Case Report

Primary Iliac Bone Hydatid Disease : An Unusual Presentation Lt Col P Nath*, Col S Bhattacharya+, Col V Dutta, SM# , Col GR Joshi**, Surg Lt Cdr M Patel++ MJAFI 2009; 65 : 180-181 Key Words: Hydatid cyst; Iliac bone; Sinus flank

Introduction uman hydatid disease is caused by Echinococcus granulosus [1]. Primary bone involvement is unusual, but typically occurs at more vascularized sites, such as the vertebrae, long bone epiphyses and ilium. The larval form reaches the bone, penetrates the spongy tissue and grows in the direction of least resistance, infiltrating and damaging the tissue like a tumour [2]. The prognosis is poor when bone is involved, even in patients who undergo extensive medical and surgical treatment [3]. We present an unusual case of recurrent hydatid disease that masqueraded as aneurysmal bone cyst and presented as a draining sinus in the left flank. The biopsy done from the sinus tract revealed hydatid cyst.

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Case Report A 35 year old male, presented with pain in left hip joint along with difficulty in walking of two months duration. Physical examination of the left hip joint revealed limited internal rotation without any pain. On plain radiography of the pelvis, osteolytic lesion was present in the left iliac bone. Curettage and bone grafting (autologous+bovine) was done in 2006. Histopathology then showed collection of giant cells around vascular spaces suggesting a diagnosis of aneurysmal bone cyst. Patient presented again with left flank swelling and a draining sinus in Oct 2007. Radiograph of pelvis showed recurrent multiple erosive lesions in left ilium (Fig. 1) and computed tomography (CT) scan pelvis (Fig. 2) showed expansile lytic lesions with cortical breach at multiple sites involving left iliac bone, acetabular rim, anterior and posterior pillars, ischial tuberosity and inferior left pubic rami along with multilobulated intrapelvic collection displacing and distorting pelvic structures. Patient was diagnosed as a case of recurrent iliac bone cyst with an overlying abscess with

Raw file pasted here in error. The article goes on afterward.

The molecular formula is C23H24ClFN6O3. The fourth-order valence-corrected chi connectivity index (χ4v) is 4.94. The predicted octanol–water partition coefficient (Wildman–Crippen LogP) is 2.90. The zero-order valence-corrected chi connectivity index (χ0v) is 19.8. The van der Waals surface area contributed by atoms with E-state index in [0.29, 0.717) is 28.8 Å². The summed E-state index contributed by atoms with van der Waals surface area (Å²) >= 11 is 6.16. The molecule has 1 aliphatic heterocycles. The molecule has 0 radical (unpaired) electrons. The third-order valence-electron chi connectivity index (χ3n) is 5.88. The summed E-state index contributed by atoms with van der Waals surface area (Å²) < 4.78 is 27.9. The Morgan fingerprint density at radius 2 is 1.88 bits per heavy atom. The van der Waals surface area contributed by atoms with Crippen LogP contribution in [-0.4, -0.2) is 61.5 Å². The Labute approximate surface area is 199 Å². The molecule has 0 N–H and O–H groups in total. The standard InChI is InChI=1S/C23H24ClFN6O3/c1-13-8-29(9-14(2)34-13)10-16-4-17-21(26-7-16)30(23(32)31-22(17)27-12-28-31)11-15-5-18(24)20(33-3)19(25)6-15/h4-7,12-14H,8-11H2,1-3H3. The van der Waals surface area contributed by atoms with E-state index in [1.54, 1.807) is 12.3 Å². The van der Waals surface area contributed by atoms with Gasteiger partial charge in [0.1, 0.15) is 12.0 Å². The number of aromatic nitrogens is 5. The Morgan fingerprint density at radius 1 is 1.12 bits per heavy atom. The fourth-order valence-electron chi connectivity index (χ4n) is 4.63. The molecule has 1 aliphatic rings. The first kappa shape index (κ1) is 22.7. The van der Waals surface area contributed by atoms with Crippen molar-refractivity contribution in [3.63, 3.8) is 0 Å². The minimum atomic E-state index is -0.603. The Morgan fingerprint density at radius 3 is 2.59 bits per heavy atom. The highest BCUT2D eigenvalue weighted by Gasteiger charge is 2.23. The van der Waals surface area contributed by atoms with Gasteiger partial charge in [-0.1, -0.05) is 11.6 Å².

sinus discharge. Trucut biopsy was however inconclusive. Excision biopsy of sinus tract and iliac cyst was done. Biopsy showed hydatid cysts (laminated membrane and brood capsules with scolices) (Fig. 3) and florid foreign body giant cell reaction (Fig. 4) with small areas of infarcted bone and normal trabecular bone around. Patient was subsequently taken up for wide excision.

Discussion Man is an accidental host in the life cycle of Echinococcus granulosus. Human infestation occurs when the ova are swallowed. Cysts are found in the liver (55–60%), lungs (30%), kidneys (2.5%), heart (2.5%), bones (2%, mostly in spinal column), muscles (1%), brain (0.5%) and in other organs (1.5%). The lesions in bone may mimic a tumour. In man, infection is usually acquired in childhood. The symptoms present several years after exposure and it may take five to 20 years before a diagnosis is made. Of 532 cases of echinococcosis reviewed in Lebanon, 12 were of pelvic hydatid disease [4]. Primary pelvic hydatid cyst may present with abdominal symptoms related to compression of the rectum and urinary tract [5]. In some cases, primary pelvic hydatid cyst causing sciatica and foot drop have also been reported [6]. Our patient, with a draining sinus in his flank region, was unique and such a presentation is rare in literature. It is of utmost importance that a correct ‘pre-operative diagnosis’ is made, since all precautions must be taken to prevent dissemination and seeding of the surgical field. Deaths have been reported due to anaphylactic shock resulting from spillage during excision or biopsy after a mistaken diagnosis of a retroperitoneal tumour [7]. So in endemic regions, because of the diversity of its presentation, hydatid disease should always be in the differential diagnosis list of any growing destructive